Volkswagen’s head of group external relations and sustainability Dr Thomas Steg has been suspended following allegations that monkeys were used in an emissions testing regime carried out on behalf of the brand.
Volkswagen, BMW and Mercedes-Benz owner Daimler are all alleged to have been implicated in the testing activity, carried out by now defunct European Research Group on Environment and Health in the Transport Sector (EUGT) at a lab in Albuquerque, USA, in 2014.
In tests described this week by the chief executive of Volkswagen Aktiengesellschaft, Matthias Müller, as “unethical and repulsive”, Monkeys were placed into air-tight containers with a running vehicles for prolonged periods to analyse the effects on their respiratory system.
It is also alleged that humans were used as part EUGT’s test regime, which was funded by the German manufacturing trio.
On Monday the chairman of VW's supervisory board, Hans Dieter Poetsch, said that he would “do everything possible to ensure that this matter is investigated in detail.”
Reuters reported that Thomas Steg, Volkswagen’s chief lobbyist told German daily newspaper Bild “we want to absolutely rule out testing on animals for the future so that this doesn’t happen again".
However, in a statement issued by Volkswagen yesterday, it emerged that the Wolfsburg-based brand had accepted Steg’s proposal that he be suspended in connection with the saga.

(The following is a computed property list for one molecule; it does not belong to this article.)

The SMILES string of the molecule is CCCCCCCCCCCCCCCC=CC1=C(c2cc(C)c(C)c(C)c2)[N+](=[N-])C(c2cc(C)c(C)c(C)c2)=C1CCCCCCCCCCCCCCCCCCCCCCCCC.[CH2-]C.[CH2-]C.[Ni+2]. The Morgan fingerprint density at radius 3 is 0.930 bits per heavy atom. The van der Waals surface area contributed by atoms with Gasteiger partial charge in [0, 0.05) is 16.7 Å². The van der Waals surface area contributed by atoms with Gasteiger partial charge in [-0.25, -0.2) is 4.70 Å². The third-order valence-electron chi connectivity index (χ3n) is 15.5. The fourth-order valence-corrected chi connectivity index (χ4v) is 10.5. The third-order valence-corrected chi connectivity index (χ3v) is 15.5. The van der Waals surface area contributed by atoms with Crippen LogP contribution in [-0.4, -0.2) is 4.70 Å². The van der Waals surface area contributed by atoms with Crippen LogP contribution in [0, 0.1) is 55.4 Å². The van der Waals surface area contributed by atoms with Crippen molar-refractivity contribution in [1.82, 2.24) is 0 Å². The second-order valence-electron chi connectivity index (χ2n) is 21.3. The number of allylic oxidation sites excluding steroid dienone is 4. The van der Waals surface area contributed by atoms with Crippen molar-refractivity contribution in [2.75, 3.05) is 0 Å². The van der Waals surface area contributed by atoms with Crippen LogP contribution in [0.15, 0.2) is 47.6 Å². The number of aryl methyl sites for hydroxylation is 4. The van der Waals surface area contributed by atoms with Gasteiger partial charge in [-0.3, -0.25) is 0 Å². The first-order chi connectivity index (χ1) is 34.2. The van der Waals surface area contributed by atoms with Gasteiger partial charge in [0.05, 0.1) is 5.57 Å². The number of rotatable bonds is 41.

The statement said: “Volkswagen has drawn the first consequences in connection with the animal tests financed by the European Research Group on Environment and Health in the Transport Sector (EUGT e.V., Europäische Forschungsvereinigung für Umwelt und Gesundheit im Transportsektor).
“At its meeting today, the Board of Management accepted the proposal made by Dr Thomas Steg, head of group external relations and sustainability, that he be suspended.”
“Thomas Steg is a general representative of the Volkswagen Group and will remain suspended from his duties until these matters have been fully investigated.
Matthias Müller added: “We are currently in the process of investigating the work of the EUGT, which was dissolved in 2017, and drawing all the necessary consequences.
“Mr Steg has declared that he will assume full responsibility. I respect his decision.”
Volkswagen said that its investigations into the emissions testing regime were “being pursued intensively”.
The duties of Mr Steg will be assumed on an acting basis by Jens Hanefeld, who assumes responsibility for International and European Policy.
Speaking earlier this week a Daimler spokesman told the AFP news agency that it "condemns the experiments in the strongest terms", adding in a statement: "Even though Daimler did not have influence on the study’s design, we have launched a comprehensive investigation into the matter.”
A statement issued by BMW said that it "did not participate in the mentioned studies".
According to the New York Times report, details of the vehicle emissions experiments were disclosed in a lawsuit brought against Volkswagen in the United States, offering a rare window into the world of industry-backed academic research.